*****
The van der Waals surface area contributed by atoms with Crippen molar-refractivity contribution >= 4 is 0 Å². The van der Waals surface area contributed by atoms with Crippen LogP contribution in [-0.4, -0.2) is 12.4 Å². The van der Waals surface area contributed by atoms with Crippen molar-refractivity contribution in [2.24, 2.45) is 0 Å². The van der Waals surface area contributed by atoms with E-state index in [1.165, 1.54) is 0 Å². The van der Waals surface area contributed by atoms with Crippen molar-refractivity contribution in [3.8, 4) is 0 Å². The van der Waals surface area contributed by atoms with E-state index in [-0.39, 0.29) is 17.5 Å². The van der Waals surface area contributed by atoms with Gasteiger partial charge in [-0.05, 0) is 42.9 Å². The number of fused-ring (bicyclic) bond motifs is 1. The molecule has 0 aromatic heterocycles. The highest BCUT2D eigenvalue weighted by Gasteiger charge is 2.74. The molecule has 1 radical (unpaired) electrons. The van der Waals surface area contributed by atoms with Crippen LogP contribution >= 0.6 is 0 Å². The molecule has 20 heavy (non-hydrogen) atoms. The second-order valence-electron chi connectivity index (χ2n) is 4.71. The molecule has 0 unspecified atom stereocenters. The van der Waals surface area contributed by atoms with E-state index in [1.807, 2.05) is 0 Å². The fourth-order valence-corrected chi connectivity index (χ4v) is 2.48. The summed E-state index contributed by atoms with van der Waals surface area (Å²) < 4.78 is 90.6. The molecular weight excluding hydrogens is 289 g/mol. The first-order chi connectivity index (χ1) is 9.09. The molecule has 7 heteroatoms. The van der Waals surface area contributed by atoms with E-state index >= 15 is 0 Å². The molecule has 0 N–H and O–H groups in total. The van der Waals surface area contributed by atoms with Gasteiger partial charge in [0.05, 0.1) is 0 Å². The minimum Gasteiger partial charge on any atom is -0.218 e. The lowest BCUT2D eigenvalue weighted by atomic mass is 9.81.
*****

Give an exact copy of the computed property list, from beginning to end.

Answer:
The van der Waals surface area contributed by atoms with Crippen molar-refractivity contribution >= 4 is 0 Å². The van der Waals surface area contributed by atoms with Crippen LogP contribution in [-0.4, -0.2) is 12.4 Å². The van der Waals surface area contributed by atoms with Crippen molar-refractivity contribution in [2.24, 2.45) is 0 Å². The van der Waals surface area contributed by atoms with E-state index in [1.165, 1.54) is 0 Å². The van der Waals surface area contributed by atoms with Crippen molar-refractivity contribution in [3.8, 4) is 0 Å². The van der Waals surface area contributed by atoms with E-state index in [-0.39, 0.29) is 17.5 Å². The van der Waals surface area contributed by atoms with Gasteiger partial charge in [-0.05, 0) is 42.9 Å². The number of fused-ring (bicyclic) bond motifs is 1. The molecule has 0 aromatic heterocycles. The highest BCUT2D eigenvalue weighted by Gasteiger charge is 2.74. The molecule has 1 radical (unpaired) electrons. The van der Waals surface area contributed by atoms with Crippen LogP contribution >= 0.6 is 0 Å². The molecule has 20 heavy (non-hydrogen) atoms. The second-order valence-electron chi connectivity index (χ2n) is 4.71. The molecule has 0 unspecified atom stereocenters. The van der Waals surface area contributed by atoms with E-state index in [1.807, 2.05) is 0 Å². The fourth-order valence-corrected chi connectivity index (χ4v) is 2.48. The summed E-state index contributed by atoms with van der Waals surface area (Å²) < 4.78 is 90.6. The molecular weight excluding hydrogens is 289 g/mol. The first-order chi connectivity index (χ1) is 9.09. The molecule has 7 heteroatoms. The van der Waals surface area contributed by atoms with E-state index >= 15 is 0 Å². The molecule has 0 N–H and O–H groups in total. The van der Waals surface area contributed by atoms with Gasteiger partial charge in [0.05, 0.1) is 0 Å². The minimum Gasteiger partial charge on any atom is -0.218 e. The lowest BCUT2D eigenvalue weighted by atomic mass is 9.81.